Photographs/images: Presenting evidence using a picture or image will sometimes be necessary in an investigation report, depending on how central it is to the allegations. Even when not necessary, consider how the use of an image on a key issue might make information more memorable and digestible than a written description alone. Examples include screenshots of digital evidence, such as interactions over social media. Where a party is relying on a handwritten document, consider whether embedding a photo of it in the report, as opposed to transcribing it and attaching it as an appendix, might enable the reader to absorb its contents more easily.
Fig. 2: Fictional Facebook comment thread, relied on by the complainant (Jaz) in her sexual harassment complaint against her former coworker, Brent.
Timelines: When the content of an investigation report is complex and lengthy, the reader needs to grasp both the big picture and the details and be able to switch between these two views. For investigations that involve a larger number of allegations over a long period of time, timelines give the reader a unique view of how events are alleged to have unfolded. Where the dates of events are not in dispute, consider including a timeline in an overview section. Timelines can be made simply using a bullet point list—a great way to visually organize information—or by using one of many timeline-making tools available online.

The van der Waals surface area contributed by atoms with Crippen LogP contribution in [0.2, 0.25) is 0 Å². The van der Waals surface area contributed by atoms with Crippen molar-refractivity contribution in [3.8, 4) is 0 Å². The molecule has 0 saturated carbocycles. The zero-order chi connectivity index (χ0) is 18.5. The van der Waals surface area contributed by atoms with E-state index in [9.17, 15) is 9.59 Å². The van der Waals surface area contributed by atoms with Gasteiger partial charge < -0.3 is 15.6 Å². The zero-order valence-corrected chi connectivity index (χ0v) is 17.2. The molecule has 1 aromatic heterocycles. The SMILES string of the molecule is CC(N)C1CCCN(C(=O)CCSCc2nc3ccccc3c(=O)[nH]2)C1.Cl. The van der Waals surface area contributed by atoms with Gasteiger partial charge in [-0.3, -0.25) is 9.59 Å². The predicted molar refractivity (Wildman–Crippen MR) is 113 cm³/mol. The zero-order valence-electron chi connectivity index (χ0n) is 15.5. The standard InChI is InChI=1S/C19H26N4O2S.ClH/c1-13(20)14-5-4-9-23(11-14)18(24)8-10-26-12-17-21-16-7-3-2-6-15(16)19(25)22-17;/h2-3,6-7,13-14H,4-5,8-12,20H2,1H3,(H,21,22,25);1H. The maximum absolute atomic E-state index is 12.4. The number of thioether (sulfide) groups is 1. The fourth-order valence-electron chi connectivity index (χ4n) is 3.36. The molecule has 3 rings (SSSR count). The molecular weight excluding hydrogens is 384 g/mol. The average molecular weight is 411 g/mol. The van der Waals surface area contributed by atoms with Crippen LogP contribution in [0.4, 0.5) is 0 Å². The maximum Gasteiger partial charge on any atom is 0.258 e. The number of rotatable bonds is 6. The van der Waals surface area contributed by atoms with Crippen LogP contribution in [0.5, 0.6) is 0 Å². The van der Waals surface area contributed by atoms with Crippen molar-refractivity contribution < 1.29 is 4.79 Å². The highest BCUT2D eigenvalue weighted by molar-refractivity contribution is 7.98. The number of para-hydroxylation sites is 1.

Legends: It can be confusing for the reader to keep track of who is who in an investigation report that references many key players. Similarly, the meaning of acronyms or technical terms can be easy to forget in reports involving industry-specific language. A legend is a great way to visually catalogue and summarize this kind of information, serving as a quick reference point.